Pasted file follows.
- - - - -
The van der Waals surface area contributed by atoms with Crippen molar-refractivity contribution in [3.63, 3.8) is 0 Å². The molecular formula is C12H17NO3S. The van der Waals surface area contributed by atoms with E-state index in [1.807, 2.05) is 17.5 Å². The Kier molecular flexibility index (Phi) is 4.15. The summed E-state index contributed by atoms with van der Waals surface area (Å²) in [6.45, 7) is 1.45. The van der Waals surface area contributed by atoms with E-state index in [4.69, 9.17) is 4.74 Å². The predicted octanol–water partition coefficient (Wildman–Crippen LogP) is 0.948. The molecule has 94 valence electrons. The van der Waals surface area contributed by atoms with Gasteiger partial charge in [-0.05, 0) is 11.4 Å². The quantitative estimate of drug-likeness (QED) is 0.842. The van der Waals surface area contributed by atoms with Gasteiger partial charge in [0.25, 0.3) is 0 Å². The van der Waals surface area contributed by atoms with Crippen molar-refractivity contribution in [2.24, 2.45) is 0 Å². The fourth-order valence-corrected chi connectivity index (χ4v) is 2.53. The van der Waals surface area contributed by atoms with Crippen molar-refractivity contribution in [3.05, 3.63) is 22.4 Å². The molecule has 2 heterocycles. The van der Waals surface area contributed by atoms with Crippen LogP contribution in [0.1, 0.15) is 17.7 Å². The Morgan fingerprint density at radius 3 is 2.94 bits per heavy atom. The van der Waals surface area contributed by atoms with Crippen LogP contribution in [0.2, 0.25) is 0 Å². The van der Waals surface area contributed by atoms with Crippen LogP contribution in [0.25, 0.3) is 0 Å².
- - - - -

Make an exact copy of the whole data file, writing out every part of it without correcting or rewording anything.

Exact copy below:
The van der Waals surface area contributed by atoms with Crippen molar-refractivity contribution in [3.63, 3.8) is 0 Å². The molecular formula is C12H17NO3S. The van der Waals surface area contributed by atoms with E-state index in [1.807, 2.05) is 17.5 Å². The Kier molecular flexibility index (Phi) is 4.15. The summed E-state index contributed by atoms with van der Waals surface area (Å²) in [6.45, 7) is 1.45. The van der Waals surface area contributed by atoms with E-state index in [4.69, 9.17) is 4.74 Å². The predicted octanol–water partition coefficient (Wildman–Crippen LogP) is 0.948. The molecule has 94 valence electrons. The van der Waals surface area contributed by atoms with Gasteiger partial charge in [-0.05, 0) is 11.4 Å². The quantitative estimate of drug-likeness (QED) is 0.842. The van der Waals surface area contributed by atoms with Gasteiger partial charge in [0.25, 0.3) is 0 Å². The van der Waals surface area contributed by atoms with Crippen molar-refractivity contribution in [2.24, 2.45) is 0 Å². The fourth-order valence-corrected chi connectivity index (χ4v) is 2.53. The van der Waals surface area contributed by atoms with Crippen molar-refractivity contribution in [3.05, 3.63) is 22.4 Å². The molecule has 2 heterocycles. The van der Waals surface area contributed by atoms with Crippen LogP contribution in [0.1, 0.15) is 17.7 Å². The Morgan fingerprint density at radius 3 is 2.94 bits per heavy atom. The van der Waals surface area contributed by atoms with Crippen LogP contribution in [0.2, 0.25) is 0 Å². The van der Waals surface area contributed by atoms with Crippen LogP contribution in [0.25, 0.3) is 0 Å².